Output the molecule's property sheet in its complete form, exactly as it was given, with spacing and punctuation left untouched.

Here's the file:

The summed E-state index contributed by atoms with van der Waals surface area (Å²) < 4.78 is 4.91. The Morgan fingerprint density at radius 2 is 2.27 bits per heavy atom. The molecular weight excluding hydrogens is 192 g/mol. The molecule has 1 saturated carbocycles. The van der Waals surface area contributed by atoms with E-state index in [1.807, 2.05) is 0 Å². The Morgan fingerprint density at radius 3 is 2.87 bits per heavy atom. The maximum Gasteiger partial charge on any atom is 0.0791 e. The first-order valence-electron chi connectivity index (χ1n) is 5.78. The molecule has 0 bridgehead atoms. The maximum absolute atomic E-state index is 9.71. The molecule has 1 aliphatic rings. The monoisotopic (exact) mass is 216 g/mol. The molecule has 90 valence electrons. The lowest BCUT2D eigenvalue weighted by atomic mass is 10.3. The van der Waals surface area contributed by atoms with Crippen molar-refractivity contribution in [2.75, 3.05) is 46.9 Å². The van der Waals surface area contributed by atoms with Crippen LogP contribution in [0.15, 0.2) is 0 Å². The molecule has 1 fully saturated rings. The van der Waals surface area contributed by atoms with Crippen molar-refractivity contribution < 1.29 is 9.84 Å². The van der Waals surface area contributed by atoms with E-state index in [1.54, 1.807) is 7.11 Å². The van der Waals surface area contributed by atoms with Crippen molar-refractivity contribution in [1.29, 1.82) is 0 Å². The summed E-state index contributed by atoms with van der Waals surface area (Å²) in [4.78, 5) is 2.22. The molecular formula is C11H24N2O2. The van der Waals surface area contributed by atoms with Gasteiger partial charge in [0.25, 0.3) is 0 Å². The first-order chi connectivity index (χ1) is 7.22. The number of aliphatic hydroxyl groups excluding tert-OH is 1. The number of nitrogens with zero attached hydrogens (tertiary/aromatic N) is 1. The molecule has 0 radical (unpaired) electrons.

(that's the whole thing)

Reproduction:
The summed E-state index contributed by atoms with van der Waals surface area (Å²) < 4.78 is 4.91. The Morgan fingerprint density at radius 2 is 2.27 bits per heavy atom. The molecular weight excluding hydrogens is 192 g/mol. The molecule has 1 saturated carbocycles. The van der Waals surface area contributed by atoms with E-state index in [1.807, 2.05) is 0 Å². The Morgan fingerprint density at radius 3 is 2.87 bits per heavy atom. The maximum Gasteiger partial charge on any atom is 0.0791 e. The first-order valence-electron chi connectivity index (χ1n) is 5.78. The molecule has 0 bridgehead atoms. The maximum absolute atomic E-state index is 9.71. The molecule has 1 aliphatic rings. The monoisotopic (exact) mass is 216 g/mol. The molecule has 90 valence electrons. The lowest BCUT2D eigenvalue weighted by atomic mass is 10.3. The van der Waals surface area contributed by atoms with Crippen molar-refractivity contribution in [2.75, 3.05) is 46.9 Å². The van der Waals surface area contributed by atoms with Crippen LogP contribution in [0.15, 0.2) is 0 Å². The molecule has 1 fully saturated rings. The van der Waals surface area contributed by atoms with Crippen molar-refractivity contribution < 1.29 is 9.84 Å². The van der Waals surface area contributed by atoms with E-state index in [1.54, 1.807) is 7.11 Å². The van der Waals surface area contributed by atoms with Crippen molar-refractivity contribution in [1.29, 1.82) is 0 Å². The summed E-state index contributed by atoms with van der Waals surface area (Å²) in [4.78, 5) is 2.22. The molecular formula is C11H24N2O2. The van der Waals surface area contributed by atoms with Gasteiger partial charge in [0.25, 0.3) is 0 Å². The first-order chi connectivity index (χ1) is 7.22. The number of aliphatic hydroxyl groups excluding tert-OH is 1. The number of nitrogens with zero attached hydrogens (tertiary/aromatic N) is 1. The molecule has 0 radical (unpaired) electrons.